As hormones that trigger fibroids
decrease, it would make sense that the conditions themselves would have less prominent symptoms after menopause, and while that is usually the case, that does not mean that fibroids or the scarring from endometriosis disappear. Although uncommon, women who have suffered from abnormal vaginal bleeding or pelvic pain for an extended period of time can still experience these symptoms well into menopause. Surgical treatment for these conditions may be necessary.
What Happens to Hormones and How to Tell If Something Is Wrong
In the perimenopause, estrogen and progesterone decrease to very low levels. When egg production stops and the monthly cycle ceases, that usually means the end to monthly cramps and bleeding. Women who experience hot flashes, weight gain, night sweats, and vaginal dryness, may find some relief in taking hormone replacement therapy. However, it’s important to know that using HRT to lessen the symptoms of menopause can inadvertently trigger endometriosis symptoms or encourage existing fibroids to continue growing.
Depending on your experience with these conditions prior to menopause, monitoring changes, including abnormal bleeding after your period stops, or continued pain is important.
The Complexity of Endometriosis Resection
Removing endometriosis can be an intensely difficult procedure for many surgeons, because it requires removal of lesions, ranging from small to large, which may extensively involve the ovaries, bladder, ureters, bowel and other pelvic structures. Since the lesions may not be exclusive to the uterus, hysterectomy is not always the answer. Extensive endometriosis, previous surgeries or trauma to the pelvis can cause significant adhesions between structures that can also cause severe pain. With all of these potential concerns, women with endometriosis who are past menopause will require a GYN surgical specialist to ensure that each condition is addressed with an expert hand. In order to eliminate pain, the scar tissue from severe endometriosis may need to be removed.
Removal of Fibroids or Hysterectomy?
Hearing from your doctor that a fibroid is too large to remove, or that you don’t need your uterus any longer can be emotionally difficult. After menopause, that can feel like insult to injury, though before menopause it can be even harder to hear. Realize that menopause results from the cessation of estrogen and progesterone production from the ovaries which results in well documented symptoms: hot flashes, night sweats, mood swings, anxiety, depression, vaginal dryness and painful intercourse, as well as osteoporosis.
The lack of estrogen and progesterone also results in no more periods for most women, with some shrinkage of fibroids. Unfortunately for some women, fibroids may often not shrink enough to alleviate symptoms such as frequency of urination, back pain, pelvic pressure, abdominal dissension and bloating, leg pain, and others. Still other women may have degeneration or “calcification” of their fibroids, leading to worsening or persistent symptoms of pain and in some cases bleeding and discharge. For these women, removal of the uterus may be a helpful procedure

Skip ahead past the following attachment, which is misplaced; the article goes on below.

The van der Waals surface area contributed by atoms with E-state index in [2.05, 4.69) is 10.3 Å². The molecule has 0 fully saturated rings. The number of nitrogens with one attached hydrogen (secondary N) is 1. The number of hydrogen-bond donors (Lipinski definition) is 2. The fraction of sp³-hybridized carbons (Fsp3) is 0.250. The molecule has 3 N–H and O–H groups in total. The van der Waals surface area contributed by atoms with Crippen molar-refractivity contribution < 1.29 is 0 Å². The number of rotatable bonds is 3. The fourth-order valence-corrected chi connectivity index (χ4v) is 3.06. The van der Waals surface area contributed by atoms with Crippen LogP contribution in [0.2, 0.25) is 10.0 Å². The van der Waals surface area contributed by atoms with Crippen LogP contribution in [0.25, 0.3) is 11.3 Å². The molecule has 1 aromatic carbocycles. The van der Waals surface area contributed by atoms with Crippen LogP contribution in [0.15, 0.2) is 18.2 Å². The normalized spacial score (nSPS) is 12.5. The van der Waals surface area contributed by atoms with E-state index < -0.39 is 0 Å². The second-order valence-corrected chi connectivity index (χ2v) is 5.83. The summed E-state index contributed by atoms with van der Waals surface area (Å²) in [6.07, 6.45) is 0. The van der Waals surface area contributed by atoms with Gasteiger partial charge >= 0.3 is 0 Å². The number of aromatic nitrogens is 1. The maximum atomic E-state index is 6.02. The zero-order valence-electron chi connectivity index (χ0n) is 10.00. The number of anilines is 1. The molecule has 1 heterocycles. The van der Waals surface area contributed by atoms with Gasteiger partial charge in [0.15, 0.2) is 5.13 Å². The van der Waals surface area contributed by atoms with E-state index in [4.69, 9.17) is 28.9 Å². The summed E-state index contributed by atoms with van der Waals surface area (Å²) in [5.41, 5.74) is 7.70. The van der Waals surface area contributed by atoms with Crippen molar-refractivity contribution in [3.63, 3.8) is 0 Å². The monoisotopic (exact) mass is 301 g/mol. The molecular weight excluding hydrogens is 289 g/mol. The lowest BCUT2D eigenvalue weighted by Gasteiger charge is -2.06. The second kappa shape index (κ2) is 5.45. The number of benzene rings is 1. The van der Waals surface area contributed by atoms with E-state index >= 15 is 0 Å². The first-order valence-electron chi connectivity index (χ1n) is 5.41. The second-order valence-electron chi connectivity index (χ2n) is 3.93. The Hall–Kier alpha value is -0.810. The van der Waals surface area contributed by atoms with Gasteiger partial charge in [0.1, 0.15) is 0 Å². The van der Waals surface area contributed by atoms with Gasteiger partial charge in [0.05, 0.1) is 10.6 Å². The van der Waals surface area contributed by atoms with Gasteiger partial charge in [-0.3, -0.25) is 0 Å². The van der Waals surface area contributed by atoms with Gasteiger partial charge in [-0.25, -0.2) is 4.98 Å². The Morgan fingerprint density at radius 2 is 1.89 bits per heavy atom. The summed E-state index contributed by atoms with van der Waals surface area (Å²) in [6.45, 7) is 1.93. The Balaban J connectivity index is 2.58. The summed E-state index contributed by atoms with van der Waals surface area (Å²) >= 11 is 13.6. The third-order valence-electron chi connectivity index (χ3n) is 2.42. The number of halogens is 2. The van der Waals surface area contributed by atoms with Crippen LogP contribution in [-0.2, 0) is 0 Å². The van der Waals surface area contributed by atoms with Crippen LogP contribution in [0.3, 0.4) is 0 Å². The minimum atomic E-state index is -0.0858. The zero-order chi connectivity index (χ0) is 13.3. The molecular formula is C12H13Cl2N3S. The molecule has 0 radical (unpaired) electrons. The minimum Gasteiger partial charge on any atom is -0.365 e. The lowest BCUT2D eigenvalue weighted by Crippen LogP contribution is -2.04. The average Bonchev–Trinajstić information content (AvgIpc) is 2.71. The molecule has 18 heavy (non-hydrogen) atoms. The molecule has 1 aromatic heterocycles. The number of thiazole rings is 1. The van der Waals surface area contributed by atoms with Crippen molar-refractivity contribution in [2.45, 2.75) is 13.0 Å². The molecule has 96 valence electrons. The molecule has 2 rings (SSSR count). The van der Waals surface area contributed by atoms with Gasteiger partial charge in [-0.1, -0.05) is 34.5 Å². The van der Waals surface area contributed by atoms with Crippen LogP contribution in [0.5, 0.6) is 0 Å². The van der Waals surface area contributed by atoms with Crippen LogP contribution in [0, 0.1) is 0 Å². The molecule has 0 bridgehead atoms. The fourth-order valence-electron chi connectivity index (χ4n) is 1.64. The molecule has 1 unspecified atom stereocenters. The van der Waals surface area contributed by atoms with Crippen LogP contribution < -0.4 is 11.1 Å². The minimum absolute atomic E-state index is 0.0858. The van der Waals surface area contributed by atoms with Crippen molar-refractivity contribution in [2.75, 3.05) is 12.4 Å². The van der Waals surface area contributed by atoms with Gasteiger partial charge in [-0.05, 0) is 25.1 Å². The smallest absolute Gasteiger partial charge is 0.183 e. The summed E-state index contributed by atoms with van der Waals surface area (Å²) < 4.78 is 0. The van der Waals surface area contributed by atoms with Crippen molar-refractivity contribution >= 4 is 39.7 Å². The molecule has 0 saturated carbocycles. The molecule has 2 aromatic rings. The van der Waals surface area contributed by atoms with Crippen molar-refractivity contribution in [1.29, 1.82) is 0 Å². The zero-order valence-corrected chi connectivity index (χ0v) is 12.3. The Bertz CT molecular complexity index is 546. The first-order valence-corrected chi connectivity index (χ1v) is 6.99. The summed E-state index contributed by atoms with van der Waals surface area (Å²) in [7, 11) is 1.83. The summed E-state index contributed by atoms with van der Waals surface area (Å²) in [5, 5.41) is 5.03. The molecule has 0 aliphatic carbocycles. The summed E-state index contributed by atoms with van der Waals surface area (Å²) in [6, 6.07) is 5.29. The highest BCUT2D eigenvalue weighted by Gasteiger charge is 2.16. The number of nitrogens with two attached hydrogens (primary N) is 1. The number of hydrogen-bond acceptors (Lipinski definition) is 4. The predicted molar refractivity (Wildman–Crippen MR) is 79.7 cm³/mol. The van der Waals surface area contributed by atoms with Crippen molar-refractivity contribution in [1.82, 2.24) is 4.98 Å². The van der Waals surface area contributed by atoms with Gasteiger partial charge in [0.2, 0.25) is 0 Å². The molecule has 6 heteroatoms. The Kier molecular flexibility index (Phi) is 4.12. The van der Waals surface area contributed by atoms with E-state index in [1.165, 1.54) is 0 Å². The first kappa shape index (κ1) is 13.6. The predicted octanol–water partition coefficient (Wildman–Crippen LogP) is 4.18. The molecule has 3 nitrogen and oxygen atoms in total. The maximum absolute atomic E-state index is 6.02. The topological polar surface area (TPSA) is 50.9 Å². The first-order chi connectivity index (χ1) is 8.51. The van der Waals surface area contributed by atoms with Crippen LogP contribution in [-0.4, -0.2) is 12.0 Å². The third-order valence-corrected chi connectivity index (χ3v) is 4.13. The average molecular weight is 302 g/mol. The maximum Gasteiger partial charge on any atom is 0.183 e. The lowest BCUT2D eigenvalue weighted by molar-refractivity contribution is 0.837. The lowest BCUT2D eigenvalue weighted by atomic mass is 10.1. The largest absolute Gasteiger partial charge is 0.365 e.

that can eliminate years of suffering from fibroids, even into menopause.
It’s important to find a specialist who will listen to your concerns and who will help you weigh the pros and cons.
Am I a Candidate for Minimally Invasive Surgery, and How Do I Choose a Surgeon?
Many surgeons are skilled at laparoscopic procedures. For menopausal patients, it’s even more important to find minimally invasive surgeon with advanced training.
Menopausal patients with calcified fibroids, for example, can be especially difficult to treat with hysterectomy. Fibroids in these cases are similar to “stones” or “rocks”, and can be very difficult to remove. Many menopausal patients have decreased pliability of the vaginal and pelvic tissues. In this situation, a surgeon who understands the changes menopause can cause will be better able to address surgical treatment of fibroids and endometriosis without damage to more susceptible pelvic organs.
Open procedures are usually never required for menopausal patients needing surgery for fibroids or the scarring and pain from endometriosis. Menopausal patients have a higher incidence of health problems such as high blood pressure, diabetes, lung or kidney problems that may result in complications from open surgery requiring a long hospital stay or ICU care. Further, there are much better options for menopausal women with these conditions than a robotic procedure performed by your OBGYN. Always get a second opinion to ensure you are getting the best possible surgery from a minimally invasive surgical specialist
It is important to note that the doctor recommending the procedure may not be the right person to perform your surgery. Whether or not laparoscopic surgery is offered most likely has nothing to do with you or your condition. No matter how complex your condition, or the size of your fibroids or uterus, it is highly likely that you are still a candidate for minimally invasive GYN surgery.